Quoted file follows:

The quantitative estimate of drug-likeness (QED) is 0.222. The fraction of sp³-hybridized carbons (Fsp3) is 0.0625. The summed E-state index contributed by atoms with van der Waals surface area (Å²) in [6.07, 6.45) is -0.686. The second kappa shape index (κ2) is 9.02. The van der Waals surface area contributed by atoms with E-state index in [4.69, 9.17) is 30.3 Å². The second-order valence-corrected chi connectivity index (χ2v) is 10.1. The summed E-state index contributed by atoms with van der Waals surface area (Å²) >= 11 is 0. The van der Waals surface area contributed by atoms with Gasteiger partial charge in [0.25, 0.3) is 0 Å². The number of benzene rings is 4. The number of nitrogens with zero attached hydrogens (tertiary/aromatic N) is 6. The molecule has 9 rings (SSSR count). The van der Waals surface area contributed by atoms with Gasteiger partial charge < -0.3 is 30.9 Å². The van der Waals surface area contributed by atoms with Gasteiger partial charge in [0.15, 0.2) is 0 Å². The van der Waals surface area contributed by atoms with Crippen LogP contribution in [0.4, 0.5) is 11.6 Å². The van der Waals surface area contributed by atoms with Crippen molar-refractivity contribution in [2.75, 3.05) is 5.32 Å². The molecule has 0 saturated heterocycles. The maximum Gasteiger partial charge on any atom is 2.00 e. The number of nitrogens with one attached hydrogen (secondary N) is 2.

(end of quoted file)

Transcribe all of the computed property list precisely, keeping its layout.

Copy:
The quantitative estimate of drug-likeness (QED) is 0.222. The fraction of sp³-hybridized carbons (Fsp3) is 0.0625. The summed E-state index contributed by atoms with van der Waals surface area (Å²) in [6.07, 6.45) is -0.686. The second kappa shape index (κ2) is 9.02. The van der Waals surface area contributed by atoms with E-state index in [4.69, 9.17) is 30.3 Å². The second-order valence-corrected chi connectivity index (χ2v) is 10.1. The summed E-state index contributed by atoms with van der Waals surface area (Å²) >= 11 is 0. The van der Waals surface area contributed by atoms with Gasteiger partial charge in [0.25, 0.3) is 0 Å². The number of benzene rings is 4. The number of nitrogens with zero attached hydrogens (tertiary/aromatic N) is 6. The molecule has 9 rings (SSSR count). The van der Waals surface area contributed by atoms with Gasteiger partial charge < -0.3 is 30.9 Å². The van der Waals surface area contributed by atoms with Gasteiger partial charge in [0.15, 0.2) is 0 Å². The van der Waals surface area contributed by atoms with Crippen LogP contribution in [0.4, 0.5) is 11.6 Å². The van der Waals surface area contributed by atoms with Crippen molar-refractivity contribution in [2.75, 3.05) is 5.32 Å². The molecule has 0 saturated heterocycles. The maximum Gasteiger partial charge on any atom is 2.00 e. The number of nitrogens with one attached hydrogen (secondary N) is 2.